After a journey that has lasted the better part of a decade, the answer to “are we there yet” is finally “yes,” for NASA’s New Horizons spacecraft. After a brief glitch over the weekend, all systems are once again go for an historic encounter, 3 billion miles from Earth.

Since we discovered Pluto in 1930, we’ve learned all kinds of things about it. That it’s a little smaller than our moon. That it’s mainly rock and ice. That it takes about 247 years to complete one orbit around the sun. And yet, we still don't even know what it actually looks like.

“We could learn a lot about Pluto from the ground with the best telescopes but soon you run into a wall,” said MIT Planetary Science professor Richard Binzel, who has studied Pluto for three decades says “You reach a limit that you just simply can’t answer any more questions until you go there.”

These days Binzel is down at NASA’s science operations center in Maryland as the science team co-investigator for New Horizons, NASA’s first mission to what was once considered our solar system’s last planet.

The Pluto mission has been an effort that has been ongoing for almost 25 years with various starts and stops and has taken a lot of persistence even to finally get the launch pad in 2006.

The plucky spacecraft has traveled nearly 3 billion miles over the last nine years. It’s so far away, it takes 4 hours for a single bit of data, traveling at the speed of light, to reach scientists back here on earth. And the data has been coming in.

“So far we’re seeing that Pluto is even more strange and bizarre than we could have imagined,” says Binzel.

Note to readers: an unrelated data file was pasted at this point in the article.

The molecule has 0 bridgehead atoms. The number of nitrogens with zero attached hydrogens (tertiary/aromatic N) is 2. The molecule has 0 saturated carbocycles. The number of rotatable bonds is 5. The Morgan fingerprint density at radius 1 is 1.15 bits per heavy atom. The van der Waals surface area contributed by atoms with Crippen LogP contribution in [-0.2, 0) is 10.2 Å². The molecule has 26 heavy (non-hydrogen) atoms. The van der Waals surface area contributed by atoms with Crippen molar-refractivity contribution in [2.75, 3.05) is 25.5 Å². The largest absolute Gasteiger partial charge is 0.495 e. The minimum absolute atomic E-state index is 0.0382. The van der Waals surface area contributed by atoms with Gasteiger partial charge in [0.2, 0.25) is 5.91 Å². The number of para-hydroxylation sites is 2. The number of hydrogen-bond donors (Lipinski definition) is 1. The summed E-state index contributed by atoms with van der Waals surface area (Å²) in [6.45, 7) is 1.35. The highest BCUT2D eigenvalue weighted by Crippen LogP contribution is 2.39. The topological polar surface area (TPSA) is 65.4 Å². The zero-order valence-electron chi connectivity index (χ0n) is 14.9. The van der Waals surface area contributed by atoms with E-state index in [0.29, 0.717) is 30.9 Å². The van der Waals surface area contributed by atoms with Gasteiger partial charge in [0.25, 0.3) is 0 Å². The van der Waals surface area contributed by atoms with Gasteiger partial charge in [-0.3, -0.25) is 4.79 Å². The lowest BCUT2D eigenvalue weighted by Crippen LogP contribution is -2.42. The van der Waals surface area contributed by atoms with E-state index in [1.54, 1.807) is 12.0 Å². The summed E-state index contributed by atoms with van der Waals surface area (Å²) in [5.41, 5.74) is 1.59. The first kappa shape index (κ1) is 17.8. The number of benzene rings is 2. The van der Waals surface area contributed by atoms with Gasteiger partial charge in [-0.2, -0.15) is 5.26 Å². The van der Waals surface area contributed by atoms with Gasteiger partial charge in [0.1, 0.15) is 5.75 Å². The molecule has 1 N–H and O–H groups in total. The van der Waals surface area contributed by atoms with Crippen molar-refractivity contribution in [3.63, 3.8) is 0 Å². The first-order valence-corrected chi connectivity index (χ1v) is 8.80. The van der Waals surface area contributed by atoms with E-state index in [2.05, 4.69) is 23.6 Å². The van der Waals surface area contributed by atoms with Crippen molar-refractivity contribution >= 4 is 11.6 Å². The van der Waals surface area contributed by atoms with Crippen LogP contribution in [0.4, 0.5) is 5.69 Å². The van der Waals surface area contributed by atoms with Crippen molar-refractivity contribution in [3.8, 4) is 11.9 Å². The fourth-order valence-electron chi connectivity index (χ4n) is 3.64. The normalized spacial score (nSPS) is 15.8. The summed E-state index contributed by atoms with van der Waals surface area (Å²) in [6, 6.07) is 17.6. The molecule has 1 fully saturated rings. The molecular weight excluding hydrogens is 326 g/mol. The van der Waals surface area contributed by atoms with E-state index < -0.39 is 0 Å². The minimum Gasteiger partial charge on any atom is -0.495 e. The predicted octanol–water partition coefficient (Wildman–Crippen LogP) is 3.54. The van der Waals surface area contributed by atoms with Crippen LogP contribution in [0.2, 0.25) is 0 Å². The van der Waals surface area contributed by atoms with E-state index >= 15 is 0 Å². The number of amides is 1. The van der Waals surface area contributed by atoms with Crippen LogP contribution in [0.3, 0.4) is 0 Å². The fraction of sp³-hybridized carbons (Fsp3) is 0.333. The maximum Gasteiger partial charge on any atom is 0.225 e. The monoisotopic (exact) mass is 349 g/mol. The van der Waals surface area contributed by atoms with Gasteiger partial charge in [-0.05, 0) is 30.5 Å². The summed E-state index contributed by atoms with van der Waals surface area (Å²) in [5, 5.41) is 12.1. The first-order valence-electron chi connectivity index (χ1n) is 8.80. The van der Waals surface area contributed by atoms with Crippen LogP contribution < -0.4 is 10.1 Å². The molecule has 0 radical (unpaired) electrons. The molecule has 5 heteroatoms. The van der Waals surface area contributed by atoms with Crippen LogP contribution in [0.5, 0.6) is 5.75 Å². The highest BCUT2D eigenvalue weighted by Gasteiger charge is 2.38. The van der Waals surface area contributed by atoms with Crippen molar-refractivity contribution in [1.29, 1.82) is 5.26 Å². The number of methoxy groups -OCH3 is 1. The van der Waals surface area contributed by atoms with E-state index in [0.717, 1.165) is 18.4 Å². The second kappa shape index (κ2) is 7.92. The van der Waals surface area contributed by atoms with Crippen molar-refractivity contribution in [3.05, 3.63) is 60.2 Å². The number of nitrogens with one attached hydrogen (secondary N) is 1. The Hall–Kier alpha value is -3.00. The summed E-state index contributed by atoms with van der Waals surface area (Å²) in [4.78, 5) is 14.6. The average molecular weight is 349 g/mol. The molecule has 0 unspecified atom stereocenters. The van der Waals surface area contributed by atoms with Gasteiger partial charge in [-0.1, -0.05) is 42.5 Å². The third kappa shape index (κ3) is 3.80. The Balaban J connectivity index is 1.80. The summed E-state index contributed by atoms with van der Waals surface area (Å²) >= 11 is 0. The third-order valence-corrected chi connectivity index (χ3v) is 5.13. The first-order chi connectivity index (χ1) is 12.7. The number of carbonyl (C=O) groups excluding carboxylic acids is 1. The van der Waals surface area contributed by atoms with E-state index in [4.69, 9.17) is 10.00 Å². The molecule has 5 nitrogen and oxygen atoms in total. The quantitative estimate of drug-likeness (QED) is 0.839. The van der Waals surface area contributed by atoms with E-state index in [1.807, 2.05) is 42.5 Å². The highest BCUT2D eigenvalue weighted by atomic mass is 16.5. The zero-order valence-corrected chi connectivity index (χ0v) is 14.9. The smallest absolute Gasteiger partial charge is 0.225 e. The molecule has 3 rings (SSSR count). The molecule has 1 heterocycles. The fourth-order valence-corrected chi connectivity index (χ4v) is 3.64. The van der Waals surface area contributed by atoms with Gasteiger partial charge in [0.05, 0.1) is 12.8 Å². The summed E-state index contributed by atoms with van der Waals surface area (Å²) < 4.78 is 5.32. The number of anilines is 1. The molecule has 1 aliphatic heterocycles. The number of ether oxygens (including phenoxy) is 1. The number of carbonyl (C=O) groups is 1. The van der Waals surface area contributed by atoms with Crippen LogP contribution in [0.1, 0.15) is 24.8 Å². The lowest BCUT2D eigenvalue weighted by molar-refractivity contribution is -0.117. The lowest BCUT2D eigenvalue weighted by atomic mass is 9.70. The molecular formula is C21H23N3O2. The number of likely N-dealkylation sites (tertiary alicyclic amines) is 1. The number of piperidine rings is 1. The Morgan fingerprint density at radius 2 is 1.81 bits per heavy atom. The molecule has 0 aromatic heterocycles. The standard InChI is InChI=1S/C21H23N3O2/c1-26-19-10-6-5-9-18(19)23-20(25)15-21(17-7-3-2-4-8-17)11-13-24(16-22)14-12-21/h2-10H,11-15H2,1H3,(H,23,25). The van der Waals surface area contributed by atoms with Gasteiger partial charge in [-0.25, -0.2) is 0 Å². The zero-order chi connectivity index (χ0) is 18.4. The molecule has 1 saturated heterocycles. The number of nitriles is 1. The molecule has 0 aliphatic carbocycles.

So far we're seeing that Pluto is even more strange and bizarre than we could have imagined

Already, we’ve learned that Pluto has at least five moons, not three. It has huge bright patches and enormous dark spots made of – who knows. The big reveal comes on Tuesday night, when New Horizons will whiz past Pluto at about 7 miles per second, close enough to snap detailed photos of the surface, and measure everything from it’s atmosphere to it’s weather.

“I’m excited to try to get a complete picture of what Pluto is as a world,” says Binzel. “We think Pluto might have seasons, which seems crazy for an object that is roughly 3 billion miles from the Sun right now.”

Over at the BU Astronomy department, professor Paul Withers says the excitement is palpable. Event though Pluto isn’t his specialty, he says that anything new that we learn effects everything else we know – or think we know - about our solar system.

“The solar system really is a very connected series of objects. It’s not just a rock here and another rock a few million miles away,” says Withers. “It’s grown and evolved together in the billions of years since it formed together.”

And the best part?

“The most exciting thing we’re gonna find at Pluto is something we’re not expecting at all,” says Withers.

And really, says Binzel, that’s the whole point. Not since Voyager revealed Neptune in the 1980s have we seen a planetary object for the very first time. And never in human history, have we seen something this far away this closely.

“This is historic exploration,” says Binzel. “Get into it, feel it. This should touch you at your very core of your curious being. It’s that innate human desire to explore that we’re expressing with this mission.”

After its Pluto flyby New Horizons will investigate it’s largest moon, Charon, and then a few of the thousands of objects in Pluto’s neighborhood – the Kuyper belt. Pretty big stuff for a little metal object the size of a grand piano.